Global shortage of health workers in mental health: WHO

| | New Delhi
Global shortage of health workers in mental health: WHO

There is a global shortage of health workers trained in mental health and a lack of investment in community-based mental health facilities even though some countries have made progress in policy-making and planning for it, according to the WHO's Mental Health Atlas 2017.

The report also highlighted that few countries have suicide prevention strategies despite WHO estimating that a little under 8,00,000 people die by suicide each year.

Despite a slight increase in the number of countries reporting having a national suicide prevention strategy since the Mental Health Atlas 2014, only a third of upper-middle and high-income countries reported having such a strategy, with just 10 per cent of low- and lower-middle income countries with a strategy, the WHO said in a statement.

The revelations are based on data provided by 177 WHO member states, representing 97 pc of the world's population, and measures the extent to which countries are strengthening leadership and governance for mental health and providing comprehensive mental health and social care.

It also took into account the strategies that were implemented to promote mental health and prevent problems, and strengthen evidence and research as outlined in WHO's Comprehensive Mental Health Action Plan 2013-2020.

 In low-income countries, the rate of mental health workers can be as low as 2 per 1,00,000 population, compared with more than 70 in high-income countries. This is in stark contrast with needs, given that 1 in every 10 person is estimated to need mental health care at any one time.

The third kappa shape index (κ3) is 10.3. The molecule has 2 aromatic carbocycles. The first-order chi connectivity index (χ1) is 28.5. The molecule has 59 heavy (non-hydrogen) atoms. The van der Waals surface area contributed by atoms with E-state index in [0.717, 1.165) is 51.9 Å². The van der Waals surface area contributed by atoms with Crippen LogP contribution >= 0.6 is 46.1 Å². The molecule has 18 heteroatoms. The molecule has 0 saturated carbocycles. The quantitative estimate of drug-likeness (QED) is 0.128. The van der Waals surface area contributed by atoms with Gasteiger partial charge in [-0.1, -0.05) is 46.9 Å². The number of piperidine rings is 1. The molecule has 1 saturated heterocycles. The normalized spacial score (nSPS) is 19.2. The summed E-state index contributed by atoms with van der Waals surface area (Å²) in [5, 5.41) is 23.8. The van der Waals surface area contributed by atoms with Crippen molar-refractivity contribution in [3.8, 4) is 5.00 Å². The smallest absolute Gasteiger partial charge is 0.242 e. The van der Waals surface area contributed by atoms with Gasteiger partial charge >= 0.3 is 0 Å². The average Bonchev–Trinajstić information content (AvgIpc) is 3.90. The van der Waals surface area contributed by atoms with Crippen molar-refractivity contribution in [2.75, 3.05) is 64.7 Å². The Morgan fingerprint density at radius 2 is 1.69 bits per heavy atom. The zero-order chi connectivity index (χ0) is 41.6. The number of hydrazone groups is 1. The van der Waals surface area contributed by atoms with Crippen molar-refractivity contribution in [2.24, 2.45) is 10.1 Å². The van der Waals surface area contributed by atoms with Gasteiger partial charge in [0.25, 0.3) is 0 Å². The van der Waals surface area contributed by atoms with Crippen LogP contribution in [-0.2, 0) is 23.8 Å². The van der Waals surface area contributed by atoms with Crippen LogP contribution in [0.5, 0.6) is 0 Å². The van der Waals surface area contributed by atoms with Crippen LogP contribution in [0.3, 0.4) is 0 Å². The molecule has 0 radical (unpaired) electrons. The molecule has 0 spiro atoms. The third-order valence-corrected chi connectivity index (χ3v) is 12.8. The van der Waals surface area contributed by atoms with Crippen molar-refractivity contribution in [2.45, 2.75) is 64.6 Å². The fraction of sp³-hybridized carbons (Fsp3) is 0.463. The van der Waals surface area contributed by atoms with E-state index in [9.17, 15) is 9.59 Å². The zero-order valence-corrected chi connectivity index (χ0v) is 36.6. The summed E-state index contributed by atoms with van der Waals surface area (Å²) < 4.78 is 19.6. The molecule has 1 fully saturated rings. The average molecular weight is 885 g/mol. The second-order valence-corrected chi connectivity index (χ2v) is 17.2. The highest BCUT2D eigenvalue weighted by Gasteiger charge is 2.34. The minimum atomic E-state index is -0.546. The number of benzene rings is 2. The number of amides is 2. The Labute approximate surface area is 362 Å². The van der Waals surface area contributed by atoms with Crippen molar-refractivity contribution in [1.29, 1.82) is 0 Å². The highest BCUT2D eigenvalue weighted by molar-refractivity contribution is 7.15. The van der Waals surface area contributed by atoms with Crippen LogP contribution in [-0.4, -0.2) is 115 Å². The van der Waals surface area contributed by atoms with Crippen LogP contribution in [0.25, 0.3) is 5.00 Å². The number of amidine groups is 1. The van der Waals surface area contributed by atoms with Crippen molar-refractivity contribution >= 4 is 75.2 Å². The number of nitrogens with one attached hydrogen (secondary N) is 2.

Less than half of the 139 countries that have instituted mental health policies and plans, have these aligned with human rights conventions which stress the importance of transition from psychiatric institution to community-based services and the participation of people with mental disorders in decisions concerning them.

And all too often, when mental health plans are made, they are not supported by adequate human and financial resources.

The global rate of beds in mental hospitals was reported to be six times more (11.3 per 1,00,000 population) than the rate of beds in the psychiatric wards of general hospitals.

According to the WHO report, levels of public expenditure on mental health are very low in low- and middle-income countries.

"Government expenditure on mental health is less than 1 US Dollar per capita in low and lower middle income countries whereas high-income countries spend more than USD 80. The majority of spending is going to mental hospitals, which serve a small proportion of those who need care," the WHO said.

"Nobody should be missing out on mental health care because of the cost. That is why WHO's push towards universal health coverage is so important: to ensure that everyone, everywhere, can access the care they need, including mental health care,"  Dr Shekhar Saxena, Director of WHO's Department of Mental Health and Substance Abuse.

This latest edition of the Mental Health Atlas provides us with yet more evidence that scale-up of resources for mental health is not happening quickly enough, he added.



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